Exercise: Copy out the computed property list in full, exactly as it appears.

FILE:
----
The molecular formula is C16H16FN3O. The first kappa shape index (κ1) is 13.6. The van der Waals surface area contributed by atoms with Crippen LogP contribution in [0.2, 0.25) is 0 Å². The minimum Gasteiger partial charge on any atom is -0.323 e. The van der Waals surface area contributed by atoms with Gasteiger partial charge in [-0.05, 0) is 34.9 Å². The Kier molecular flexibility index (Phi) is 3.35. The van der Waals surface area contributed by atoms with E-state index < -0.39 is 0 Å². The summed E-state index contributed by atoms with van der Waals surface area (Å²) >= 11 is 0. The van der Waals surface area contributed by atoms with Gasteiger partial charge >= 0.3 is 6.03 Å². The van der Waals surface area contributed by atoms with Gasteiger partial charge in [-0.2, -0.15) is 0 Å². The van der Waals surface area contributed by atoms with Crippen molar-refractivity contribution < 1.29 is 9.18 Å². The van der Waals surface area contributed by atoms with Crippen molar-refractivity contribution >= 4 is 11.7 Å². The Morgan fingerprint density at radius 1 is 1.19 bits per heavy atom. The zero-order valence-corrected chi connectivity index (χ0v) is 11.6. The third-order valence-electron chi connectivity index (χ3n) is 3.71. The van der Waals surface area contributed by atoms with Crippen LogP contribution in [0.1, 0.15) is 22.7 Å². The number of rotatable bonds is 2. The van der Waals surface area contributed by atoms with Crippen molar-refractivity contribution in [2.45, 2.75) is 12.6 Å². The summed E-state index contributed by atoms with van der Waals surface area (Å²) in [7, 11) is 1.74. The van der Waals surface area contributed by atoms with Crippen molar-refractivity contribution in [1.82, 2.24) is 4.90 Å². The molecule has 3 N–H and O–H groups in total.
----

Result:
The molecular formula is C16H16FN3O. The first kappa shape index (κ1) is 13.6. The van der Waals surface area contributed by atoms with Crippen LogP contribution in [0.2, 0.25) is 0 Å². The minimum Gasteiger partial charge on any atom is -0.323 e. The van der Waals surface area contributed by atoms with Gasteiger partial charge in [-0.05, 0) is 34.9 Å². The Kier molecular flexibility index (Phi) is 3.35. The van der Waals surface area contributed by atoms with E-state index < -0.39 is 0 Å². The summed E-state index contributed by atoms with van der Waals surface area (Å²) >= 11 is 0. The van der Waals surface area contributed by atoms with Gasteiger partial charge >= 0.3 is 6.03 Å². The van der Waals surface area contributed by atoms with Gasteiger partial charge in [-0.2, -0.15) is 0 Å². The van der Waals surface area contributed by atoms with Crippen molar-refractivity contribution < 1.29 is 9.18 Å². The van der Waals surface area contributed by atoms with Crippen molar-refractivity contribution >= 4 is 11.7 Å². The Morgan fingerprint density at radius 1 is 1.19 bits per heavy atom. The zero-order valence-corrected chi connectivity index (χ0v) is 11.6. The third-order valence-electron chi connectivity index (χ3n) is 3.71. The van der Waals surface area contributed by atoms with Crippen LogP contribution in [0.1, 0.15) is 22.7 Å². The number of rotatable bonds is 2. The van der Waals surface area contributed by atoms with Crippen molar-refractivity contribution in [2.45, 2.75) is 12.6 Å². The summed E-state index contributed by atoms with van der Waals surface area (Å²) in [7, 11) is 1.74. The van der Waals surface area contributed by atoms with Crippen molar-refractivity contribution in [1.82, 2.24) is 4.90 Å². The molecule has 3 N–H and O–H groups in total.